Scripture shows that God Himself has passed along messages to humans through the agency of obedient spirits. That is, we see from scripture that at least some spirits (though it could just as easily be all spirits) have the ability to communicate with humans.

So if we accept that there are spirits, and that at least some spirits are disobedient, and again, that at least some spirits can communicate with humans, we have no reason to doubt that at least some mediums are in fact speaking with familiar spiritual beings. Perhaps some are charlatans, maybe even many - but our concern here is to ask and answer whether scripture allows for the possibility of this sort of communication, and the evidence we find in scripture says that it is not only possible, but very, very likely, given the commandments against a human pursuing such a thing.

Note: One of the way spiritual beings in scripture have passed along information to humans has been in the form of "visions". That is significant because later on when we speak of the medium "seeing" we want to be sure we do not rule out or ignore certain avenues that may be implied, or are not as obvious.


First the Matter of Perspective

Given the nature of our discussion, we should identify how many scenarios are possible, and then examine the validity of each, and in doing so hopefully narrow down the number of plausible interpretations.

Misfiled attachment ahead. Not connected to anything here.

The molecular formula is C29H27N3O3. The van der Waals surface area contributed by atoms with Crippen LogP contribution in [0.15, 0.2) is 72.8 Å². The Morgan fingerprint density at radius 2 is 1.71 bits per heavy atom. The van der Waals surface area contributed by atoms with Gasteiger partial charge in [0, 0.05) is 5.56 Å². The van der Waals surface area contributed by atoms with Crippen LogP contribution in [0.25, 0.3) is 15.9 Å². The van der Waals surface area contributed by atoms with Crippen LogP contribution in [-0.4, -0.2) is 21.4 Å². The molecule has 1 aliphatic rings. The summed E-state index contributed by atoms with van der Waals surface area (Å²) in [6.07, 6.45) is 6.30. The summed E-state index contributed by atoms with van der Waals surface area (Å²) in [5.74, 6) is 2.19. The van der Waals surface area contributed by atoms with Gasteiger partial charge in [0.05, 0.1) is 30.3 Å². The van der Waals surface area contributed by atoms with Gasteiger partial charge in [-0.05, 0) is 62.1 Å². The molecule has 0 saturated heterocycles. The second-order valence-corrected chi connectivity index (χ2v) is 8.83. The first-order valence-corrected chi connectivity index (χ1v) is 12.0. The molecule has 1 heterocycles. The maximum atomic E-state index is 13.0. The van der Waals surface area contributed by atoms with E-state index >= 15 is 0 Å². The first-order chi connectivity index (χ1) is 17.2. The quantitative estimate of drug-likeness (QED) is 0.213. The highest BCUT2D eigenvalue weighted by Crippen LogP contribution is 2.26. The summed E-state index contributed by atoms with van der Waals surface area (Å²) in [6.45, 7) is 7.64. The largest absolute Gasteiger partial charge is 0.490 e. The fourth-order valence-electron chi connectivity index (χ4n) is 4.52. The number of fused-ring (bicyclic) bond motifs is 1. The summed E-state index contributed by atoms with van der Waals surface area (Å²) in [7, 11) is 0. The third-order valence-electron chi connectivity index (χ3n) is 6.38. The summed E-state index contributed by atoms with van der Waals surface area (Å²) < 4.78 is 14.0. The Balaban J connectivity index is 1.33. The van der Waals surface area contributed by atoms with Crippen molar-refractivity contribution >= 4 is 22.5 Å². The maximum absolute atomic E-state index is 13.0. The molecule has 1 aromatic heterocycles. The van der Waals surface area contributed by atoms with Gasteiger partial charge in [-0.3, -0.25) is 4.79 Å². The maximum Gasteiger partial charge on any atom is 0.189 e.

In order to even present the number of possible scenarios correctly, we need to visit again the notion of what is literal.

Have you ever read one of those books where the narrative leaves the main plot behind to focus on some sub-plot? You're reading about the main character, and then in the next chapter you are reading about something else that is going on alongside the main plot, etc. Perhaps you are reading the narrative first from the perspective of the protagonist, then from the perspective of the antagonist. Both views describe the same scene, but their perspective is radically different?

I am sure you have read something like that, and if not, I am sure you can picture it. In scripture, the narrative can change perspective too. Take for example the narrative in 1 Samuel 4. The narrative follows the actions of the Israelites who go up to battle, and are defeated soundly by, the Philistines. They return to Shiloh, and fetch the Ark of the Covenant, taking it with them into battle, as though the reason God hadn't helped them the first time was because, [1] God's awareness was limited to the locality of the Ark of the Covenant, and [2] the Ark (and therefore God's awareness) was too far away from the battle for God to help.

They bring the ark into the Israelite camp, and a great shout goes up, which causes the narrative to swing from following the Israelites to following the Philistines who were suddenly afraid crying out, "Woe to us! Who shall deliver us from the hand of these mighty gods? These are the gods who smote the Egyptians with all kinds of plagues in the wilderness!" (c.f. verse 8).